We don’t need politicians seeking popularity wars and trendy legislation. Using catchy slogans to base laws upon like “protect the keiki” and “stop poisoning paradise” and so on.  We need restore facts and rational thinkers back to the table.  How can we make things better for everyone? What are the real issues that need to be addressed? How can we keep our local talents here and bring them back if they left? Where is that sense of people working together to solve the problems at hand? 

We need aloha restored in our islands.  That’s what I hope will happen.  That is what I long to see grow so that my children can live that feeling that I so miss.  It’s this feeling of aloha that heals communities and helps us all thrive as we live and grow together.  This the the Hawaii I want!

Making the World Better Doesn’t Come Just By What You Eat

Making the World Better Doesn’t Come Just By What You Eat

Several years ago, I used to work in Makaha.  I’d drive 40 miles each day along beautiful coastlines that became increasingly littered with homeless people.  One could see tons of trash and makeshift tents scattered all along these beaches.  Many beaches had no restrooms either so you know what became toilet and bathing facilities…  The ocean and beaches itself.  

As I became a more aware of the environmental hazards that these encampments were creating, I remember seeing Earthjustice’s slogan about how they were there when earth needed a lawyer.  I decided that earth did need a lawyer and the Aina needed some malama (care). 

I sent Earthjustice an email about this issue that was concerning me.  Lo and behold, I received a response! The person replied that they don’t deal with those issues.  It left me shocked! Do they not care about the environmental crimes being perpetuated against the aina???  They apparently only malama the aina sometimes.

I’ve come to realize that these environmental groups only care about the aina when there is a carrot, in the form of litigation, at the end.  If these groups and their activists genuinely cared for our islands, they’d stop turning a blind eye to the real issues at hand and set some priorities.  That’s just wishful thinking on my part.  The sad part is our politicians aligned with these groups are no different.

A few nights ago, Rep. Chris Lee, the introducer of the anti-pesticide bill, posted this on his timeline.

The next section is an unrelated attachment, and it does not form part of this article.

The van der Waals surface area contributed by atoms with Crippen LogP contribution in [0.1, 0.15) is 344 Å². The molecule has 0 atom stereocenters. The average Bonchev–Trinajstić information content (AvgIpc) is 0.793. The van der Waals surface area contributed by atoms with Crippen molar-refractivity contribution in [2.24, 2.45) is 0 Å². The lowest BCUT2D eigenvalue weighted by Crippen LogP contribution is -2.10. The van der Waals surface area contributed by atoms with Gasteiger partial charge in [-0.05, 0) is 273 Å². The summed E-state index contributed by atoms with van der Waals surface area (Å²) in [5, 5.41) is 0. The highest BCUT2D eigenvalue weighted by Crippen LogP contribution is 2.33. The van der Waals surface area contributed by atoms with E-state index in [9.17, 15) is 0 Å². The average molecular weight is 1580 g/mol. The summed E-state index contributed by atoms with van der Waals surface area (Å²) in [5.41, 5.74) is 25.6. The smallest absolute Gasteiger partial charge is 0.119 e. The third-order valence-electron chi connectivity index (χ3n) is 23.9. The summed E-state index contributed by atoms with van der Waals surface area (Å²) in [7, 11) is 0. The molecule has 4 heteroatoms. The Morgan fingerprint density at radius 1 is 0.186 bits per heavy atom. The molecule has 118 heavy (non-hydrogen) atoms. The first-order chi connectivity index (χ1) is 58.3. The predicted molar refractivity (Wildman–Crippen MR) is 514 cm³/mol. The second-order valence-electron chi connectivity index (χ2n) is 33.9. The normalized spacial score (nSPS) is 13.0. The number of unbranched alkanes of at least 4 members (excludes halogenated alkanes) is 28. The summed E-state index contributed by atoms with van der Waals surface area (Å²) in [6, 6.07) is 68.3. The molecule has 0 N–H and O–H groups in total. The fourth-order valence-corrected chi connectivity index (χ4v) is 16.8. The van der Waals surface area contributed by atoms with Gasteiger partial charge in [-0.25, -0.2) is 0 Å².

The irony of this post is that a few months ago, he proudly announced how he’s behind policies to prepare Hawaii for global warming. So he accepts the scientific consensus about climate change but denies the same one that supports biotechnology? Odd but typical of a career politician and a sign of pandering.

It clear that Rep. Lee doesn’t get many things.  In the ideal world, money comes from trees whenever we want.  It’s wonderful that people can get a supposed living wage and lives instantly improve by changing a dollar amount.  The problem is that this wage isn’t going to come out of thin air.  And even if this wage is higher, if basic cost of living is not under control, what good will this really do?  This wage will be paid by the consumer undoubtedly.  

It even makes me wonder if these politicians really know what it’s like to live in the real world.  As a family, Hawaii is expensive and it’s no secret, but it’s home.  To make a decent living, both parents have to work.  That means paying for childcare and preschool.  On top of that housing, groceries, gas, and utility costs are high too.  It’s no wonder many families are homeless here in our islands.

It’s funnyy how corporate Ben and Jerry’s organizes to get money out of politics but is putting money into it themselves. They do the same thing when they attend SHAKA Movement rallies and get people to join while offering free ice cream.  They are also supporting the organic industry and non-GMO proponents who have pumped lots of money into the social media for their cause.  It’s not a community organized movement, but a corporate tactic to sell a feel good product.  Both sides are funded to influence politics but how they do it is not much different from each other.  One is reported, the other isn’t.